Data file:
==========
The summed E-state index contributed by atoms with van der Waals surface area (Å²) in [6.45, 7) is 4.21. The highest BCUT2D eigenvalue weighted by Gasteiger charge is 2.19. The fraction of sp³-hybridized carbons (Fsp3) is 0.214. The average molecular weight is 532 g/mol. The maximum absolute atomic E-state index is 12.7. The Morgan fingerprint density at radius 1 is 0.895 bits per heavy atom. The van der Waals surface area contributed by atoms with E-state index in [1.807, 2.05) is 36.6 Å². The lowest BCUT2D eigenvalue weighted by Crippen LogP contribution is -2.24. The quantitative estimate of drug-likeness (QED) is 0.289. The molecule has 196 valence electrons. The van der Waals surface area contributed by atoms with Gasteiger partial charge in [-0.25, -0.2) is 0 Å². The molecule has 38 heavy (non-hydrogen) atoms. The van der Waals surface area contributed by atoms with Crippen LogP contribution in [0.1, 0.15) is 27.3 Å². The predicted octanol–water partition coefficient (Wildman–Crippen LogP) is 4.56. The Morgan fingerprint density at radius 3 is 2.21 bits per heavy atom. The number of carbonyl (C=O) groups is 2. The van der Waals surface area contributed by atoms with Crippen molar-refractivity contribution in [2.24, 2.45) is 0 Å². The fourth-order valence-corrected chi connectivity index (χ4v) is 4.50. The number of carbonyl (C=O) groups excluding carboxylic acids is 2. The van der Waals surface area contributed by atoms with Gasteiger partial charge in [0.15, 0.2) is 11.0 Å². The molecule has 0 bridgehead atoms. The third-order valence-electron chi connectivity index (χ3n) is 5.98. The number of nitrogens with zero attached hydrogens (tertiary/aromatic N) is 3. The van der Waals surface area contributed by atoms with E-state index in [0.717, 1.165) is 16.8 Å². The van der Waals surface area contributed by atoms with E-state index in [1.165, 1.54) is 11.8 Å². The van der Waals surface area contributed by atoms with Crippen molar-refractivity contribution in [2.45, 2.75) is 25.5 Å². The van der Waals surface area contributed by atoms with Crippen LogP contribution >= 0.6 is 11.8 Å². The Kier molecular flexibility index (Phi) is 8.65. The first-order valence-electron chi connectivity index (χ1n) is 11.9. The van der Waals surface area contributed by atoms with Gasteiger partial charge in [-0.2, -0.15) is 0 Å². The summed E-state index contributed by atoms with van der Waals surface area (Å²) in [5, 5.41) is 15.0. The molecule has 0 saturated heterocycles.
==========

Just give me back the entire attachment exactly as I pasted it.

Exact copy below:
The summed E-state index contributed by atoms with van der Waals surface area (Å²) in [6.45, 7) is 4.21. The highest BCUT2D eigenvalue weighted by Gasteiger charge is 2.19. The fraction of sp³-hybridized carbons (Fsp3) is 0.214. The average molecular weight is 532 g/mol. The maximum absolute atomic E-state index is 12.7. The Morgan fingerprint density at radius 1 is 0.895 bits per heavy atom. The van der Waals surface area contributed by atoms with E-state index in [1.807, 2.05) is 36.6 Å². The lowest BCUT2D eigenvalue weighted by Crippen LogP contribution is -2.24. The quantitative estimate of drug-likeness (QED) is 0.289. The molecule has 196 valence electrons. The van der Waals surface area contributed by atoms with Gasteiger partial charge in [-0.25, -0.2) is 0 Å². The molecule has 38 heavy (non-hydrogen) atoms. The van der Waals surface area contributed by atoms with Crippen LogP contribution in [0.1, 0.15) is 27.3 Å². The predicted octanol–water partition coefficient (Wildman–Crippen LogP) is 4.56. The Morgan fingerprint density at radius 3 is 2.21 bits per heavy atom. The number of carbonyl (C=O) groups is 2. The van der Waals surface area contributed by atoms with Crippen molar-refractivity contribution in [2.24, 2.45) is 0 Å². The fourth-order valence-corrected chi connectivity index (χ4v) is 4.50. The number of carbonyl (C=O) groups excluding carboxylic acids is 2. The van der Waals surface area contributed by atoms with Gasteiger partial charge in [0.15, 0.2) is 11.0 Å². The molecule has 0 bridgehead atoms. The third-order valence-electron chi connectivity index (χ3n) is 5.98. The number of nitrogens with zero attached hydrogens (tertiary/aromatic N) is 3. The van der Waals surface area contributed by atoms with E-state index in [0.717, 1.165) is 16.8 Å². The van der Waals surface area contributed by atoms with E-state index in [1.165, 1.54) is 11.8 Å². The van der Waals surface area contributed by atoms with Crippen molar-refractivity contribution in [2.45, 2.75) is 25.5 Å². The van der Waals surface area contributed by atoms with Crippen LogP contribution >= 0.6 is 11.8 Å². The Kier molecular flexibility index (Phi) is 8.65. The first-order valence-electron chi connectivity index (χ1n) is 11.9. The van der Waals surface area contributed by atoms with Gasteiger partial charge in [-0.2, -0.15) is 0 Å². The summed E-state index contributed by atoms with van der Waals surface area (Å²) in [5, 5.41) is 15.0. The molecule has 0 saturated heterocycles.